By Andrea Salazar
David Petraeus, testifying for the first time as CIA director, told the House and Senate select committees on intelligence Tuesday that the U.S. is safer now than it was 10 years ago, but a slate of threats still remain.
During the hearing, Petraeus pointed out the threats posed by al Qaeda affiliates such as al Qaeda in the Lands of Islamic Maghreb (AQIM) and al Qaeda in Iraq (AQI) while acknowledging that the al Qaeda core has weakened and “is struggling to find qualified replacements.”
Petraeus, a former four-star General who recently retired from the Army, credited “interagency collaboration and cooperation” with Osama bin Laden’s death, urging for continued partnership moving forward.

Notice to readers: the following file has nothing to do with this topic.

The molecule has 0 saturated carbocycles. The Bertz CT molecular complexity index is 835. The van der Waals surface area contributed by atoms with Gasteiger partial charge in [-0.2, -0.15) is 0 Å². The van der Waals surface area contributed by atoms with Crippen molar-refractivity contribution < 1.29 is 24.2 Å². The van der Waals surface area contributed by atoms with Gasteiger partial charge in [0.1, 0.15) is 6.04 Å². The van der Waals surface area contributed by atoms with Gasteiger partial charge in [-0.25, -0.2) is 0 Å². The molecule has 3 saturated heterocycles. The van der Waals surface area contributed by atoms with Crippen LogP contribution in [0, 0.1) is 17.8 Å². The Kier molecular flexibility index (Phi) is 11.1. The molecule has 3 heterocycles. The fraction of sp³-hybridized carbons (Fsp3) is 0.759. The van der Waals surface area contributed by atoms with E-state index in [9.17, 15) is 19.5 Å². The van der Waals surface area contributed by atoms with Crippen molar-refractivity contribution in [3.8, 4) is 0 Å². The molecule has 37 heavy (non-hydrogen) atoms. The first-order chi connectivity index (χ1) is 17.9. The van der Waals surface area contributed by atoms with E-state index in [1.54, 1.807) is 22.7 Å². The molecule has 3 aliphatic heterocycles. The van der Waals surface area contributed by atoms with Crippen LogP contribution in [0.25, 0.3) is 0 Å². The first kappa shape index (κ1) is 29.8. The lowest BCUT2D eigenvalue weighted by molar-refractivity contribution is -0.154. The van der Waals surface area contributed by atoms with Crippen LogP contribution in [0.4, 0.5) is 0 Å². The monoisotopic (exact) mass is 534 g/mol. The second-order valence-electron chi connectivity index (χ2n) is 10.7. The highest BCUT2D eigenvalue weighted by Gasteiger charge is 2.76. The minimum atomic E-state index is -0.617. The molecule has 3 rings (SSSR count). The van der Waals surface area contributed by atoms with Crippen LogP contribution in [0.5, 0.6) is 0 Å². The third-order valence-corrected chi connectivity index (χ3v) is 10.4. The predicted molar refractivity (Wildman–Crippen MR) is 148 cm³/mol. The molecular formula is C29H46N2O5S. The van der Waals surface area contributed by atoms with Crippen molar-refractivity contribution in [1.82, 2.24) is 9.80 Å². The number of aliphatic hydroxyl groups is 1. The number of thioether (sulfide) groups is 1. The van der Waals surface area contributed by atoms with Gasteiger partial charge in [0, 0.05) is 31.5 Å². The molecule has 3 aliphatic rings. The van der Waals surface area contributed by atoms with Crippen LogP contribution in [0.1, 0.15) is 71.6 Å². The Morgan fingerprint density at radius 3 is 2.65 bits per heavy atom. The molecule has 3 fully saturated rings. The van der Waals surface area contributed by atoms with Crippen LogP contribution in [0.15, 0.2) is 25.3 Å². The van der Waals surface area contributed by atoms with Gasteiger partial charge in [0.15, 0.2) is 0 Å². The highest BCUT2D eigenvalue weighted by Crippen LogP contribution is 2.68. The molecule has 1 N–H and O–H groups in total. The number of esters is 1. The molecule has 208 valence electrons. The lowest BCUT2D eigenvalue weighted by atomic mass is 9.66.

James Clapper, Director of National Intelligence, however, warned against overconfidence.
“It would be an error to conclude that we have reason to gloat, reason to soften our focus, or reason to reduce our concerns,” he said.
Instead, intelligence agencies will continue to use domestic surveillance, especially on the internet, while “taking extraordinary lengths…to ensure there are not violations of Americans’ civil liberties,” Clapper said.
Originally for Talk Radio News Service.
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